“It's surreal but normal at the same time, isn't it?" is what I said to Richie Hawtin right before he took the stage at the Westcott Theater. Sitting on an equipment case, he turned to me and gave me a smiling “yeah.”
The tour started in Buffalo two days ago, but it really didn't feel like we had quite started until we hit the stage prepping for the Syracuse show at the Wescott. Thanks to Hurricane Sandy, this was our first show instead of the once scheduled Buffalo.
Syracuse University had to cancel their classes as a precaution due to the weather, along with the CNTRL lecture. However, the show indeed went on as we drove straight from Buffalo in the afternoon. We had somewhat of a mini-emergency: we had forgotten a very important case of materials in the storage place in Buffalo. Luckily, I remembered that a few participants of the Buffalo lecture had mentioned to me they were planning on making it to the Syracuse show. As a team we got on to CNTRL's Facebook page and asked our fans if anyone was also doing so, if they could pick the case up on their way. Soon, we had our answer from dedicated fans.
When we arrived in Syracuse, set up began immediately. I've photographed and been on stage at countless shows, but I must say that there is some element about being there from set up to take down that gives the whole show experience both familiarity and anticipation. You see the Funktion One monitors put up before you, the turntables, CDJs, and other equipment carefully installed. Before each show, there is a calm anticipation—technically a juxtaposition, but it makes sense to anyone who has performed in front of people before. It's the turning wheels behind the magic.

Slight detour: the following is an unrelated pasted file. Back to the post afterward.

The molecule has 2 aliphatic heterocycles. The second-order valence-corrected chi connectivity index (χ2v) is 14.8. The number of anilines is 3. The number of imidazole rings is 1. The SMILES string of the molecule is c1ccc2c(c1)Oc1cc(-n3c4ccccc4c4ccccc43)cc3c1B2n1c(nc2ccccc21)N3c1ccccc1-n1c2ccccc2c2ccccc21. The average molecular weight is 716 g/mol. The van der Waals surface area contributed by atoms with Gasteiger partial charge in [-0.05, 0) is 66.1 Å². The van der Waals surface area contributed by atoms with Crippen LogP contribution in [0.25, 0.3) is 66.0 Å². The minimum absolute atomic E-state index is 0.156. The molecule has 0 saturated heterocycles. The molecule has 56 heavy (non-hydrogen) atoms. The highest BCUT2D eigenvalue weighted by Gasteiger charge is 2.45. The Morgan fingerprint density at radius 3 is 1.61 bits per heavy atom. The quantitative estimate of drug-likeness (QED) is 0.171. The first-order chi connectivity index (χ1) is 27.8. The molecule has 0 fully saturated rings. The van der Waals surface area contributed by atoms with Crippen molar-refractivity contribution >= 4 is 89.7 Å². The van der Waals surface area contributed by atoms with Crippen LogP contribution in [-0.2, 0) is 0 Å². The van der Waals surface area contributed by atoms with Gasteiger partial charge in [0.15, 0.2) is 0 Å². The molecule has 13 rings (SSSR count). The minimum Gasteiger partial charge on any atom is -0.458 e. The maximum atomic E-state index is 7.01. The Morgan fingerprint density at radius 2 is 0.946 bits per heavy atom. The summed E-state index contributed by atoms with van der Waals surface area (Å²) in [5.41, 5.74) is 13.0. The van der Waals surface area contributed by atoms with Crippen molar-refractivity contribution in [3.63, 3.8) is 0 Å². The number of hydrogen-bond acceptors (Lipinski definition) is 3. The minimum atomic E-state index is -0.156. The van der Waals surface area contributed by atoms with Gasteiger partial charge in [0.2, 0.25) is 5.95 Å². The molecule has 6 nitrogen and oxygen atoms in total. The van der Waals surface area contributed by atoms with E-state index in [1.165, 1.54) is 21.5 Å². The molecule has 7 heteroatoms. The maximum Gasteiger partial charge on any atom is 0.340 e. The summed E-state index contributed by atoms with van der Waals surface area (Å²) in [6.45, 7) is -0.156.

Talking to locals at the show, I realized how special this tour really is for many people. Being in a major city, you tend to lose sight that not everywhere in the country has the luxury of so many amazing artists passing through. Many of the fans that came out last night were grateful that the tour selected their small town to come through, as apparently not many techno artists come to play. I believe that now is as good a time as ever with the whole EDM popularity going on, not just to reach out to new listeners, but to solidify ties with old ones. It strengthens us as a community to remind ourselves that there are others who love this music as well.
The display of dedicated fans carried on throughout the night. A student from the Buffalo lecture had driven in for the Syracuse show, not wanting to miss this opportunity. Their effort was rewarded—Richie Hawtin hung out with the crowd listening and chatting to fans that approached him. With so many rockstar DJs having the god-like image of being untouchable in their booths, it is absolutely refreshing to see the DJs connect with their fans. After all, without them they would not be where they are today. It is something electronic music champions: connecting and being inspired by new people.